Europe again has the technology sector in its target zone
Guidance for Taiwanese companies
2020 witnesses a year filled with significant changes to all of our professional and personal lives.
Businesses and individuals worldwide are witnessing significant geopolitical fractures that have resulted in significant changes to various aspects of the global legal landscape, such as financing, trade, sanctions, foreign direct investment (FDI), intellectual property and antitrust. The COVID-19 pandemic has also negatively affected many aspects of deal-making, with general corporate finance transactional activity levels significantly lower than last year. On the other hand, distressed M&A, restructuring and financing activities are on the upswing, as is the case for investments in sectors that are primed to take center stage in a post-COVID-19 world.
Taiwanese companies and financial institutions are not immune to these global developments. Indeed, Taiwan's unique positioning in the global supply chain and other areas warrants special attention to some of these issues faced by other players globally.
While the COVID-19 pandemic has prevented us from seeing clients in person in Taiwan this year, we continue to focus on the latest legal issues and trends affecting our Taiwanese clients and other contacts globally. Through a series of webinar presentations and online meetings, our objective this year is to deliver to you updates on the following key topics of interest:
We hope this report and our recent webinars are helpful in navigating a swiftly changing landscape.
What they mean for investors in the region
The COVID-19 pandemic has taken a toll on the world's economies and investment activity in 2020—including Asia-Pacific. This black swan event has exacerbated previous market threats, including rising geopolitical tensions, regulatory protectionism and tumbling fundraising, suggesting a potentially broader stagnation in 2020 and beyond.
In a time of unprecedented challenges, many corporations and investors in Asia-Pacific are looking for both shelter and new opportunities in all directions. Despite a notable decline in Asia-Pacific cross-border M&A overall, private equity (PE) firms have still been able to capitalize on investment opportunities through the region in sectors that have both thrived and withered during the pandemic.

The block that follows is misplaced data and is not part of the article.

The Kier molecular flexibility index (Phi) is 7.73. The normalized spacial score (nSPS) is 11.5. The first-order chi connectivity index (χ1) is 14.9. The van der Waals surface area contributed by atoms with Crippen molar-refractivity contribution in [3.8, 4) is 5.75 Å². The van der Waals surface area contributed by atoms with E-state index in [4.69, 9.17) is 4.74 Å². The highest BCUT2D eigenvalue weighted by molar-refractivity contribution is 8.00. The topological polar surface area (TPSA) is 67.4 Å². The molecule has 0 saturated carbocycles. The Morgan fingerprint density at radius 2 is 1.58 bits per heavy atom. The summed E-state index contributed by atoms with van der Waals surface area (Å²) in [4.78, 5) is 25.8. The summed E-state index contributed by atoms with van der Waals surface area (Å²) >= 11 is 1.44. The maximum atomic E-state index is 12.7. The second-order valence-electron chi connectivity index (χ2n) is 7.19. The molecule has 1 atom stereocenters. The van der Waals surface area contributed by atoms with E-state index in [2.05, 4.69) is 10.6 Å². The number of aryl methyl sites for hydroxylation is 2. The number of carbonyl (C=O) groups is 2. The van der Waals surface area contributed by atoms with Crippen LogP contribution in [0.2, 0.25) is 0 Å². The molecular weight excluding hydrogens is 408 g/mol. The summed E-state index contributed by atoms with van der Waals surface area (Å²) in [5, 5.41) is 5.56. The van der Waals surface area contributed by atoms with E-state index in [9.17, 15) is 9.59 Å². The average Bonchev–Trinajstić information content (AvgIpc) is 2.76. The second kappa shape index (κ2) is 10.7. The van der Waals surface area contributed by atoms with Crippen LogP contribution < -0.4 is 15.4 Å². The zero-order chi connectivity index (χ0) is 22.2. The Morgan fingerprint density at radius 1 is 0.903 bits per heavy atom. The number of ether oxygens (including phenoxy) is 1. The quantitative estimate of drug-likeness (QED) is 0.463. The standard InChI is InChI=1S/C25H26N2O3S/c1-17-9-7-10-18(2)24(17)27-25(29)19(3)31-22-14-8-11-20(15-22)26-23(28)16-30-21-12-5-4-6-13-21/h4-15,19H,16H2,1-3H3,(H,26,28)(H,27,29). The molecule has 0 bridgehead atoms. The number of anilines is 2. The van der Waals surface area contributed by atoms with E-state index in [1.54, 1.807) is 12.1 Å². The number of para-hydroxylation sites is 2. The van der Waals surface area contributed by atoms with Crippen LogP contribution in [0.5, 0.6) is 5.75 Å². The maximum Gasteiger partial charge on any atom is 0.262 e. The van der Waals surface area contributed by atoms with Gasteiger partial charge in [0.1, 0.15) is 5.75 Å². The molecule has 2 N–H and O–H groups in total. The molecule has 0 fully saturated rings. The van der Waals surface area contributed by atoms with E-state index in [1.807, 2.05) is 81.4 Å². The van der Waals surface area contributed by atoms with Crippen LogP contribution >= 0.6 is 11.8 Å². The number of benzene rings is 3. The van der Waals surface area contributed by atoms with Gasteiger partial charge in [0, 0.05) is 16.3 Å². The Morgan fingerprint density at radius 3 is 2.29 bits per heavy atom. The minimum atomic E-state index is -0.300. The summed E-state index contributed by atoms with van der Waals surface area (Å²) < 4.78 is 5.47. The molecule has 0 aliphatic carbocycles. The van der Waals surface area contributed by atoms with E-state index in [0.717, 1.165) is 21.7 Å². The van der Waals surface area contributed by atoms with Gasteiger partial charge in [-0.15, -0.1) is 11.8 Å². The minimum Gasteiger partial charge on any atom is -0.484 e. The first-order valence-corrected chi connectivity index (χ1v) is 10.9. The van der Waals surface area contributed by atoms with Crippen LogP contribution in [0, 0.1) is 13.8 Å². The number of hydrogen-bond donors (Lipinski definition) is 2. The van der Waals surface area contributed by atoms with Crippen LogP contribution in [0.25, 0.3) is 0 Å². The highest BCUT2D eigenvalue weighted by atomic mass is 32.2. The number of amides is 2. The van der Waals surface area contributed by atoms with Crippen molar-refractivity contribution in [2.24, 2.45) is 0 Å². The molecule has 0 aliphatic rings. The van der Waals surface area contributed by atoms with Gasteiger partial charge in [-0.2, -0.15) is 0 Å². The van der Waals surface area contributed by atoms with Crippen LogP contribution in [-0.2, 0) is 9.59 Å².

Asia-Pacific M&A stalled during the first half of 2020, with a 17 percent decrease in deal value (year-on-year), reaching the lowest level since the same period in 2013.13 Taiwan M&A activity, in particular, nearly halved.
This is attributable to a range of factors, most notably the global pandemic, which ravaged many industries and raised roadblocks to deal-making fundamentals. Travel restrictions, quarantine requirements and similar issues posed serious hurdles to even basic activities necessary to develop many transactions—such as management meetings, on-site diligence, and signing and exchanging physical documents. In addition, escalating trade and political tensions and uncertain credit and financial markets played significant roles among the constellation of factors that drove more cautious investing.
Nevertheless, despite these challenges, a number of niche opportunities still emerged.
Depressed valuations have led to waves of take-private transactions, share buybacks, private investments in public equity (PIPEs) and similar opportunistic deals across public markets in Hong Kong and the US. In particular, US-listed People's Republic of China (PRC) companies have become popular candidates for sale by controlling shareholders, especially in light of increasing scrutiny of such issuers by the US Securities and Exchange Commission (SEC) and other regulatory authorities. Distressed and "special situations" deals, such as bankruptcy and insolvency restructurings reminiscent of the 2009 global financial crisis have also increased many-fold. Corporate divestitures, carve-outs and similar shedding of corporate dead weight have also become prevalent where belt-tightening is warranted.